This probably would have made a better final final boss.
Incidentally, in a MOREC I banged out before I wrote this review, I said when you take a hit all three weapons lose strength. I was wrong about this. What might have made me think that was I'd go into a boss with each weapon at maybe level 2 or 3, but after fighting the boss for ten freaking minutes all three would be at level 1, even though I never used the bloody homing shot. Then I thought the other weapons would lose strength if the one you had equipped was at Lv.1 when you took a hit. No, that's not true either. I might have been accidentally selecting the homing shot when I mean to switch from the grenade to the canon and getting hit then.

As interesting as the other bosses may be, the final boss is lame. I don't mean the golem on treads, which was alright, I mean the final boss. For starters it looks stupid. It's some tumor that looks vaguely like the brain boss from the first game just sitting in a hole. Seriously, the tumor itself doesn't do anything. When the fight first started, I ran up to it, starting popping caps in its ass (wherever its ass is), it didn't react, and for a second I wondered "Wait, is this it?" Then monster spawners appear, and I found out it took classes from the Thy Flesh Consumed School of Design Theory, meaning the designers' approach to challenge was to cram as many enemies as they thought the processor could handle onto the screen. And as an extra kick in the shins, you're arbitrarily poisoned for this fight, which the game gives you no real notification of (yeah, the life meter is flashing, but who the hell noticed or knew what it meant?), leaving you to figure it out for yourself when one of your attempts ends with you suddenly dropping dead when nothing hit you. Still, it only takes a few attempts to get the gist of it and a smart bomb for the scorpion wave for it to become totally piss easy, and the game gives you a break by recharging your health after the golem-tank thing, and having the enemies frequently drop health refils and gun powerups.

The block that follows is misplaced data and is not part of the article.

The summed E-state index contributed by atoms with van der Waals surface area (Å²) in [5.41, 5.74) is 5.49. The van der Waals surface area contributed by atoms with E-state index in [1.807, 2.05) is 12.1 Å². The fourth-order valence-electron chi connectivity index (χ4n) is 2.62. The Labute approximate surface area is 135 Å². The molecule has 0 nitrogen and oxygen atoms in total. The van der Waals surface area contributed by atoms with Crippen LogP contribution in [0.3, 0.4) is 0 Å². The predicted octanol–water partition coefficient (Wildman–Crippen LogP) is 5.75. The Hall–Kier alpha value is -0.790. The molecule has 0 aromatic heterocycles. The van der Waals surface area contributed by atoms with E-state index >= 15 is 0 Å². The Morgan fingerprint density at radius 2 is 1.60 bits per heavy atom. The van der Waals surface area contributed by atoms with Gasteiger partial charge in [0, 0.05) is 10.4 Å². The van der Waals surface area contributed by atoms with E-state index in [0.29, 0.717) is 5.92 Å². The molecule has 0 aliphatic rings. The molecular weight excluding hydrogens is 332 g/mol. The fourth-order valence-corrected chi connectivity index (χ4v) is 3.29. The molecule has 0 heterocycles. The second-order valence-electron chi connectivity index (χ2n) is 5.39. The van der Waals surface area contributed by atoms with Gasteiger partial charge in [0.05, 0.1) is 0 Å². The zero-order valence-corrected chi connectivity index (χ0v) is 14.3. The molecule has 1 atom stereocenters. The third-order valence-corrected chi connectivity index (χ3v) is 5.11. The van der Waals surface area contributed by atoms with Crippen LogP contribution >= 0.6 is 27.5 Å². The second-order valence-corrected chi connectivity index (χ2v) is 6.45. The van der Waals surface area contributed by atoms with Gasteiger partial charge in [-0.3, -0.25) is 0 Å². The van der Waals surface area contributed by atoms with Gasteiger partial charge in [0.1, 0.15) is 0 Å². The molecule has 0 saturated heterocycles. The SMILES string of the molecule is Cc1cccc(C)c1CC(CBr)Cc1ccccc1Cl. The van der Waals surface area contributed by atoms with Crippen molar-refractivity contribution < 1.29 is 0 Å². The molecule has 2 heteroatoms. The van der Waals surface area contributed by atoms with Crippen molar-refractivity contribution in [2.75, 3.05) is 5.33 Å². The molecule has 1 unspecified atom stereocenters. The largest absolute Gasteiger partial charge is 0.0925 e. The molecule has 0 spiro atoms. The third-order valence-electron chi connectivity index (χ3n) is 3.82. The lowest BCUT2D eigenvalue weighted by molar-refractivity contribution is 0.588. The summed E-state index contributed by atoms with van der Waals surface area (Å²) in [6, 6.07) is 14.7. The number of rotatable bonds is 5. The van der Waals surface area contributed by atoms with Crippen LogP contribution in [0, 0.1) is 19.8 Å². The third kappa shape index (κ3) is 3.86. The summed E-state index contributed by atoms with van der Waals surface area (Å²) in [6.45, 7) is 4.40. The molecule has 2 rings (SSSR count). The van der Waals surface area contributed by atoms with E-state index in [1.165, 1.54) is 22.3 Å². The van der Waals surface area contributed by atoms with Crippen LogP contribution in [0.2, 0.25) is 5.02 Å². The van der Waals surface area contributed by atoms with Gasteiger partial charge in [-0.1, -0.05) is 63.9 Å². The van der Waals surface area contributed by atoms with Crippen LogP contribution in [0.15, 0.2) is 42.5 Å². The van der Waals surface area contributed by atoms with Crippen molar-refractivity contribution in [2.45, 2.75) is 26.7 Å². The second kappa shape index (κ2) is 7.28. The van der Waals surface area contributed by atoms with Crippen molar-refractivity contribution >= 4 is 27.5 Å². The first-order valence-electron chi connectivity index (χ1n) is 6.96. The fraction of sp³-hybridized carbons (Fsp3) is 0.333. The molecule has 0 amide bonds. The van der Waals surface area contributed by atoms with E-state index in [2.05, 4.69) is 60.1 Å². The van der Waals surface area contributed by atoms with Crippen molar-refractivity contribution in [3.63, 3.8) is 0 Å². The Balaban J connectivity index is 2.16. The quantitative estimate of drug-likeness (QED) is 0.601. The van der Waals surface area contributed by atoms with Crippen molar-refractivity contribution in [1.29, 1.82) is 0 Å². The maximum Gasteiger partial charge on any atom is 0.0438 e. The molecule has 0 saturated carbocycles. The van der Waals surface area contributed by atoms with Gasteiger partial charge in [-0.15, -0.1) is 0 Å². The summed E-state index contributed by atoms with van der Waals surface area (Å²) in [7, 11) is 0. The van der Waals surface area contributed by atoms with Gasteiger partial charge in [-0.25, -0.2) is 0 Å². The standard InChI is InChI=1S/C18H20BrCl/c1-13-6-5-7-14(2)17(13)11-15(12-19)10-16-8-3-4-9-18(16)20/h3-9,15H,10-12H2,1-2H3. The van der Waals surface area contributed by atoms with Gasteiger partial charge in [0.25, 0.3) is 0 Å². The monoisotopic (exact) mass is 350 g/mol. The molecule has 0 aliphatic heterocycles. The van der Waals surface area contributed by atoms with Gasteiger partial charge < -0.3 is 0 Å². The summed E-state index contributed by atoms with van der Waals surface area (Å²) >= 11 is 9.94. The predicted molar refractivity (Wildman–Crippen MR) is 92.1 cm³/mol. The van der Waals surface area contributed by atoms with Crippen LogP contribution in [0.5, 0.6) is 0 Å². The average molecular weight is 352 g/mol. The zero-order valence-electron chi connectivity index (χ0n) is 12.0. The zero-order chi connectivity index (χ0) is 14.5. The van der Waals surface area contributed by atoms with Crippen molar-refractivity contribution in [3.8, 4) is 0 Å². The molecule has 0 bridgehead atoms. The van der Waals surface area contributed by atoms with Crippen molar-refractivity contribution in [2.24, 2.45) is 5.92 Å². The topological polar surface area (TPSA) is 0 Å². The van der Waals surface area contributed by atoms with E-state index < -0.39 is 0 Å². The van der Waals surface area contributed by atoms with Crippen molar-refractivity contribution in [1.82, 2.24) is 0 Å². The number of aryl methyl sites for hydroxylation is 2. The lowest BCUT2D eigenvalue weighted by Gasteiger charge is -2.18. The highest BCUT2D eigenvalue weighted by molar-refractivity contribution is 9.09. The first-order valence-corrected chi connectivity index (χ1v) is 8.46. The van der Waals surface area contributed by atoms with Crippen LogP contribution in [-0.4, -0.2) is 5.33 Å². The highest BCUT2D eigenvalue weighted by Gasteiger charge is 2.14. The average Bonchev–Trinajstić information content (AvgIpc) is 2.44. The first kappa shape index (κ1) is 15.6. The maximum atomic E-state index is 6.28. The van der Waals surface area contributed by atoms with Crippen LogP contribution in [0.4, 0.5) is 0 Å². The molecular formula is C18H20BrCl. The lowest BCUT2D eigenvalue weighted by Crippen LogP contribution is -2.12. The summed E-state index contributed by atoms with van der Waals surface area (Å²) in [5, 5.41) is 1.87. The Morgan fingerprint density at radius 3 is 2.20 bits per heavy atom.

Did anyone else read that as "Daddy, darling" at first?
And then there's the ending. Alex's goal was to destroying the source of the virus, thus ridding the world of it instantly. But isn't everything already infected? What, did it send out the anti-virus in its death-throws? And why did Alex need to be a biologist if that was the explanation? Jason was some kid who couldn't be arsed to put a lid on his frog's aquarium, and he accomplished pretty much the same thing. The ending doesn't even wrap things up. After Alex is reunited with his family, we see a purple meteor plummeting to earth, then it fades to black and the words "... the battle has just begun..." appear before you're kicked back to the title screen. What?? Does this game want me to find all the Life and Energy powerups before it gives me a proper ending or something? Nuts to that. See, Overdrive, every time I thought I might have started thinking you were alright, you have to go and pull shit like this.

Yet I can't say I really hate this game, either. It's still not a very good game, but it's also not as bad as I made it out to be in that MOREC. Maybe I spewed out all the bile I had built up in that misinformed MOREC. Maybe it's because it wasn't nearly as painful when I took the time to power up my weaponry. Or maybe it's for the same reason the 2009 Bionic Commando didn't truly piss me off until Super Joe went evil for no reason other than developer deadlines. It's not like Overdrive took the original game and bastardized it like Rearmed or the "Super Joe is EEEVIL, dammit!" plot twist did with Bionic Commando, so while it maybe be Frankenstein mish-mash of things from every other Blaster Master game with boring scenery, it does its own thing. What it does isn't very good, but it lives and lets live and leaves its bretheren alone. For a tortured Blaster Master-related metaphor, it's kind of like how as frustrating as it was for me that Jason never really appeared in Blasting Again when there was a perfect opportunity for a family reunion after Roddy toasted the Kaiser, part of me is glad he never talked because the voice acting in that game was so bad that if he had shown up and talked he probably would have sounded like the Ruby-Spears Protoman or something, and that would have infuriated me. Maybe I'll have some bile stored up by the time that Contra: Hard Corps prequel hits the Xbox Live Arcade, so until then, here's something I drew for shits and giggles, and maybe to explain what was going on with the frog suit.

Or not.